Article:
An increase in type 2 diabetes seems to be driven by increasing rates of obesity, lack of exercise and low-quality diets, according to some recently released research in the Journal of the American Medical Association.
"I've had parents come back, crying because they didn't realize how bad the family was eating," said Jim Nettles, the owner of Body by Frame in Austin. "You have the mom with two jobs, single mom, working 40 to 50 hours a week, so it's just let me go to McDonald's...bring dinner home."
The research observed 3 million American children and teens, from 2000 to 2009. Type 1 diabetes climbed 21 percent. Type 2, which is associated with obesity, rose by more than 30 percent.
Nettles said, "We tell clients read the back of the label, not always the front."
The American Heart Association recommends children have no more than 12 grams of sugar a day.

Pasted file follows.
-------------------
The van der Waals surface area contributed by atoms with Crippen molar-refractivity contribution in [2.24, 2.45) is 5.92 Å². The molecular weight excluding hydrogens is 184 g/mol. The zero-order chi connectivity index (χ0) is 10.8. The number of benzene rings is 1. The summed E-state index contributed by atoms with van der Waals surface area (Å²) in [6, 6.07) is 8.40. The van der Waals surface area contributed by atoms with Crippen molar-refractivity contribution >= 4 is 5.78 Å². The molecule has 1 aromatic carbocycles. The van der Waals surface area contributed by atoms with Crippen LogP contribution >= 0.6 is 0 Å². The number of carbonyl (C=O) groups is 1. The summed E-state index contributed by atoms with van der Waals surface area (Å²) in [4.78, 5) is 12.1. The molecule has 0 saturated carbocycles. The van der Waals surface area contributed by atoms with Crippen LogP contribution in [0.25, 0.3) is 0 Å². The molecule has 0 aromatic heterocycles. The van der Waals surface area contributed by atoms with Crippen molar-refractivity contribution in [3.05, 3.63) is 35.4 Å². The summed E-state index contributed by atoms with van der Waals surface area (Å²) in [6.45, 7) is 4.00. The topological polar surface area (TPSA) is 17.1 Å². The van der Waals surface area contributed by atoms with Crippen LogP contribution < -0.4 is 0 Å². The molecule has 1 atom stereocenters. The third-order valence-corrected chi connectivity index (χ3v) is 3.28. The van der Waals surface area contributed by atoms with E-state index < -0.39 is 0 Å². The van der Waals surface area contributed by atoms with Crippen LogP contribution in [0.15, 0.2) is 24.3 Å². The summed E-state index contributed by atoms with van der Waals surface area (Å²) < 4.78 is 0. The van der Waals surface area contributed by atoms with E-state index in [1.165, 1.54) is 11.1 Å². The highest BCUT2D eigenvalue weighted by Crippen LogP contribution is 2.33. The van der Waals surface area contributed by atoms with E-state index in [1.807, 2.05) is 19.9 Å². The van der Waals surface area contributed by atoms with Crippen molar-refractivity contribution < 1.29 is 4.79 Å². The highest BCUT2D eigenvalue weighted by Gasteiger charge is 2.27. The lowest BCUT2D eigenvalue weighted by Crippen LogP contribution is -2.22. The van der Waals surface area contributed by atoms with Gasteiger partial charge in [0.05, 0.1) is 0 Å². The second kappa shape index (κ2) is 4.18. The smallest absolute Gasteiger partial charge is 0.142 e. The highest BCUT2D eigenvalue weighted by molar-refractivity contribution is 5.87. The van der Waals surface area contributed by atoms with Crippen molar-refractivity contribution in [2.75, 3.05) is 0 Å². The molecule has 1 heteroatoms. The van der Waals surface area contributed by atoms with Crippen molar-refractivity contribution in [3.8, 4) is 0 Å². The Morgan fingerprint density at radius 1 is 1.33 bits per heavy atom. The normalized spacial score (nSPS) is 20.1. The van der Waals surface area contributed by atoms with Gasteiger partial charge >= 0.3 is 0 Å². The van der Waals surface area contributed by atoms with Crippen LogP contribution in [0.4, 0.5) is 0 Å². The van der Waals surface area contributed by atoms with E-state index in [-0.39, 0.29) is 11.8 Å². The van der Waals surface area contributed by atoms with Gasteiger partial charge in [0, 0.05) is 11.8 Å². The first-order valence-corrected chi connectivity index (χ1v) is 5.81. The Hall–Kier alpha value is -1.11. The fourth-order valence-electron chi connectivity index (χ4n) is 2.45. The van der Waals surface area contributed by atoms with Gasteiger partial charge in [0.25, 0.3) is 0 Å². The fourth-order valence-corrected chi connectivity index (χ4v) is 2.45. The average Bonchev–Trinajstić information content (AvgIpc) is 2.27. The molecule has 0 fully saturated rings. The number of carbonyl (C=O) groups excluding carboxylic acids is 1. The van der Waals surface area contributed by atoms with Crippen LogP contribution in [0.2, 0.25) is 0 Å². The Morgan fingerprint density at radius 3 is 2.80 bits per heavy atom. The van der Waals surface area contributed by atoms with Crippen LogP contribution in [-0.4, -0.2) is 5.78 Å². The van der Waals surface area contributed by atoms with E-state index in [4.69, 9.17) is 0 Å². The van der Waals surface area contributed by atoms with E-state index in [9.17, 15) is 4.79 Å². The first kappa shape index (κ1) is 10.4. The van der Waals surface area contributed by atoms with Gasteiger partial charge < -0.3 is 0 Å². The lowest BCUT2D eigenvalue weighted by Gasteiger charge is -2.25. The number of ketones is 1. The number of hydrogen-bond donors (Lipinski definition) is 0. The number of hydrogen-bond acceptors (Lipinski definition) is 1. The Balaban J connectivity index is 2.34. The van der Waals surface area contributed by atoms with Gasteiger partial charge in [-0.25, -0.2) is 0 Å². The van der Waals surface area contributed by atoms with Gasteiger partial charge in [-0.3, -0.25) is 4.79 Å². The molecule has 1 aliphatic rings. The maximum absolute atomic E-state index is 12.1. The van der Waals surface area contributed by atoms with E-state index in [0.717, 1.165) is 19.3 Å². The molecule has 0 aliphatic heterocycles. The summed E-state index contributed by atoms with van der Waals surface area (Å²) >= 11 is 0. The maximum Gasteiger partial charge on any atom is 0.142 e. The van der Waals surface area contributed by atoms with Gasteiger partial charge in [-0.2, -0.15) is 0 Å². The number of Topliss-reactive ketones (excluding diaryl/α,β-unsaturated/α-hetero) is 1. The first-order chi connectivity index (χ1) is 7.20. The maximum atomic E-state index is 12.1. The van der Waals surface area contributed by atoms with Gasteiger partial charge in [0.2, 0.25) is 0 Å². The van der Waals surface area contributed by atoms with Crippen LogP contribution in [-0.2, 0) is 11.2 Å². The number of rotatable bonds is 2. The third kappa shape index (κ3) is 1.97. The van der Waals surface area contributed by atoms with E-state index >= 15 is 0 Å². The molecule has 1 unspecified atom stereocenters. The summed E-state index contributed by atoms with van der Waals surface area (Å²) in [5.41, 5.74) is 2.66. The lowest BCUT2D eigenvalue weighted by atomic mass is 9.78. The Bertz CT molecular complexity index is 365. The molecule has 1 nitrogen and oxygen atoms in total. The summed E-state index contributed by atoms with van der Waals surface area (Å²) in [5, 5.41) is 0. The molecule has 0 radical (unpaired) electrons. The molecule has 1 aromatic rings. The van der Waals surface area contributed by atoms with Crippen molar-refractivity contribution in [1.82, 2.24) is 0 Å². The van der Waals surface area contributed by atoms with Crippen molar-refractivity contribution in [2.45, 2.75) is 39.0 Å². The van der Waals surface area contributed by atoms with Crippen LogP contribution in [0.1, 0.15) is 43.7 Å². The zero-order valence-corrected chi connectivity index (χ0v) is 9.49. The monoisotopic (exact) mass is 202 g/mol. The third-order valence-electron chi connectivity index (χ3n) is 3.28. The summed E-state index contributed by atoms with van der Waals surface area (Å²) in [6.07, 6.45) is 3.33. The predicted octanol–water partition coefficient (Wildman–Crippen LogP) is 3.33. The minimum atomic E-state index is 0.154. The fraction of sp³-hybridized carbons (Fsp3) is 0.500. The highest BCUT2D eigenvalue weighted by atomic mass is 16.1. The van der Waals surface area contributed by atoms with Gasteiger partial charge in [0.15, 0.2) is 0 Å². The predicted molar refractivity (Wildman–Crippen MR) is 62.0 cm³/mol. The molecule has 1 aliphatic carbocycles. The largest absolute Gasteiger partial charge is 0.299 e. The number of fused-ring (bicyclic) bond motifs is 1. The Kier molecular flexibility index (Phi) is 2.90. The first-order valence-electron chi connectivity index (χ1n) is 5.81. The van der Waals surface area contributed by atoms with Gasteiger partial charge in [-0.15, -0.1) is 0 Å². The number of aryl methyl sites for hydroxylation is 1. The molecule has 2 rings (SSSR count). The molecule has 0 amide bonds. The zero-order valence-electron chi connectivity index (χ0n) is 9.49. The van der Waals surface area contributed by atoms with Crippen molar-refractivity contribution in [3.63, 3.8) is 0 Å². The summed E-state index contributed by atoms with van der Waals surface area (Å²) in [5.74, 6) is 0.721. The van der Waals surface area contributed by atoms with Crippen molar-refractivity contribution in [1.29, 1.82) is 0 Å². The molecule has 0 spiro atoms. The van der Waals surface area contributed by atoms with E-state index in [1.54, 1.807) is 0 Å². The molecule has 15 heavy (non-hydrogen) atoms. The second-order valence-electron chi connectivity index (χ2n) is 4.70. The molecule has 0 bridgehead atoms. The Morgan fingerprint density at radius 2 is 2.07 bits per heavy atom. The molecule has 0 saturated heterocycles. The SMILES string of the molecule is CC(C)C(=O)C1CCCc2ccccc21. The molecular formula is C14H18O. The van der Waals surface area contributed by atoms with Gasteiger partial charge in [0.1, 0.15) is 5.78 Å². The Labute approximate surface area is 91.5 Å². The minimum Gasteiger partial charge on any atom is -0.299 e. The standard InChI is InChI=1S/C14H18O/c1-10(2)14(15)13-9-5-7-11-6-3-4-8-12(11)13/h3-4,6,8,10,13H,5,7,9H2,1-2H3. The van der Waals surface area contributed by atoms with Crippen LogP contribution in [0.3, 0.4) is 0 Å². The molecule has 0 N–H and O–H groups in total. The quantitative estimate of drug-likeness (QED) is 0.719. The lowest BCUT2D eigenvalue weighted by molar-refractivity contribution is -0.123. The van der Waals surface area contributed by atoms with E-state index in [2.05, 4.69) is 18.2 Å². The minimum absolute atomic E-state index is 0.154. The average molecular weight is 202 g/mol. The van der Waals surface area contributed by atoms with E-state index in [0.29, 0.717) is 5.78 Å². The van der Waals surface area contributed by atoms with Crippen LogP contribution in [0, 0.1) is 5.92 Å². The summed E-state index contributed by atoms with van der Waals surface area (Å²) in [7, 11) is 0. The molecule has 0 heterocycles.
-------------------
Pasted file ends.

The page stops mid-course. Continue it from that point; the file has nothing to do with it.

In one can of soda there are 40 grams of sugar. That's 28 more grams then what's recommended for your child.
"Since you're just sitting down and you have nothing to use that energy for, your insulin's gonna go up and convert to fat and it's just a bad cycle," explained Nettles.
In type 2 diabetes the body becomes resistant to the effects of insulin or doesn't make enough, according to the Mayo Clinic.
Nettles added, "The goal is to have slowly digested foods, so your body can get that energy as it slowly digests it."
Obesity and diabetes increase a child's lifetime risk of heart attacks, strokes, kidney failure, blindness and amputations.
Jim says he's had clients who've been pre-diabetic before. They come in, get active and make changes to their diet and become healthy, disease-free people.